Republicans this week plan to put yet another criticism of the Affordable Care Act front-and-center on the House floor. It is another political weapon, but if treated seriously, this one could lead to useful reform.

Republicans have claimed that HealthCare.gov and the systems behind it may not be secure enough to keep Americans’ personally identifying data safe. They’ve selectively released evidence collected through their oversight efforts to make it seem as though the site has major vulnerabilities. In response, Democrats presented selective evidence of their own.

The Department of Health and Human Services, meanwhile, reported that “no person or group has maliciously accessed personally identifiable information from the site.” The agency also said the site is fully compliant with federal security standards.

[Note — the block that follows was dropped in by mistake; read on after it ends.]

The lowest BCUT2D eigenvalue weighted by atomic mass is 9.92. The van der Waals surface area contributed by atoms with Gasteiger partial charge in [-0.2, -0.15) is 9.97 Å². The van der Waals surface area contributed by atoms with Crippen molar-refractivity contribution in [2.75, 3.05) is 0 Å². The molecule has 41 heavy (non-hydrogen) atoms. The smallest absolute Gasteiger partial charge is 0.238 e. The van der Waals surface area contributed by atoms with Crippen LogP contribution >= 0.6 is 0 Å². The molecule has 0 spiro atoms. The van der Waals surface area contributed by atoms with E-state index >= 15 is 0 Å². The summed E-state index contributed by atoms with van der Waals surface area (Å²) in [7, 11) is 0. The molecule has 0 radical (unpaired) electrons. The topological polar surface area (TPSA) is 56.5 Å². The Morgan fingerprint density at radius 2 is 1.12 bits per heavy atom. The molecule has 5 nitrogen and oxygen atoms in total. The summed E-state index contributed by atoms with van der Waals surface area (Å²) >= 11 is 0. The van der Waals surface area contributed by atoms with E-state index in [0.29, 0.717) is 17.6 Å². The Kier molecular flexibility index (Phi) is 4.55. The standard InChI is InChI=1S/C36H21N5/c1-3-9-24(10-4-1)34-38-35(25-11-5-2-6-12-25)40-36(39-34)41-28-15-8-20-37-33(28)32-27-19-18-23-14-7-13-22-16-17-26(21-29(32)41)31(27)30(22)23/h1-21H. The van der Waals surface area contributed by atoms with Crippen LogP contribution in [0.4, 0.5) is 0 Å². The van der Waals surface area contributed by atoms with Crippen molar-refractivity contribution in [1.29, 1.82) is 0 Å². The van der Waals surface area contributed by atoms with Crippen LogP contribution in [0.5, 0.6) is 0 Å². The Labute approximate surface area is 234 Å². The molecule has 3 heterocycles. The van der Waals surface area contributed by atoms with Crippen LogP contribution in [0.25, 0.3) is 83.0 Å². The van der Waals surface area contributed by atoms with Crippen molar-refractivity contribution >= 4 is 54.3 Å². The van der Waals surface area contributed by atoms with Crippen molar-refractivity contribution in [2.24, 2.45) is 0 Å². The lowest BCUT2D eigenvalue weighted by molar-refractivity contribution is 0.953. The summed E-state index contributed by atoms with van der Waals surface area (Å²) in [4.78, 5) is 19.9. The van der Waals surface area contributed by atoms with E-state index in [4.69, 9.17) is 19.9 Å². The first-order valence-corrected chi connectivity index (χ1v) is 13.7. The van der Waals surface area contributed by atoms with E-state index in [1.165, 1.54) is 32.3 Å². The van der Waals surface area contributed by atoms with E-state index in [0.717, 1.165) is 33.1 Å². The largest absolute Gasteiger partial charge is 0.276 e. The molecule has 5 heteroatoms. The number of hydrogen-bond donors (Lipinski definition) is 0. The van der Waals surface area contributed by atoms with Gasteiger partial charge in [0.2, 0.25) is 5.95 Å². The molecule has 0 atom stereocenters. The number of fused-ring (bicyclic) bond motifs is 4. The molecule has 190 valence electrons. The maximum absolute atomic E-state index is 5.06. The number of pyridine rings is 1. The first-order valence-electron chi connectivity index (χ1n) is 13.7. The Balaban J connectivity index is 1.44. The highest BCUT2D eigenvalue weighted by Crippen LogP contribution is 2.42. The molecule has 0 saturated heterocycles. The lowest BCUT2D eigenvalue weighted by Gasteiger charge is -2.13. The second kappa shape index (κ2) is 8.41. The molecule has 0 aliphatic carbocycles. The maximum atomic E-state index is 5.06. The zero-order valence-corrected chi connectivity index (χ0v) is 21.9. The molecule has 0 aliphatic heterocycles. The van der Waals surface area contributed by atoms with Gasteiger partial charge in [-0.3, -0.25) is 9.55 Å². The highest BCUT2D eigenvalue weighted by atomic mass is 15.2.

That’s presumably true, but those standards could use some upgrading. HealthCare.gov no doubt has some vulnerabilities, as do many other sites. Data breaches of well-protected systems containing sensitive information indicate that HealthCare.gov would hardly be unique in this regard.

The House Republicans’ bill would require the government to notify victims of any illegal security breach in the ACA’s systems within two business days. If that makes sense for HealthCare.gov, though, why not require the same of other sensitive federal systems, too?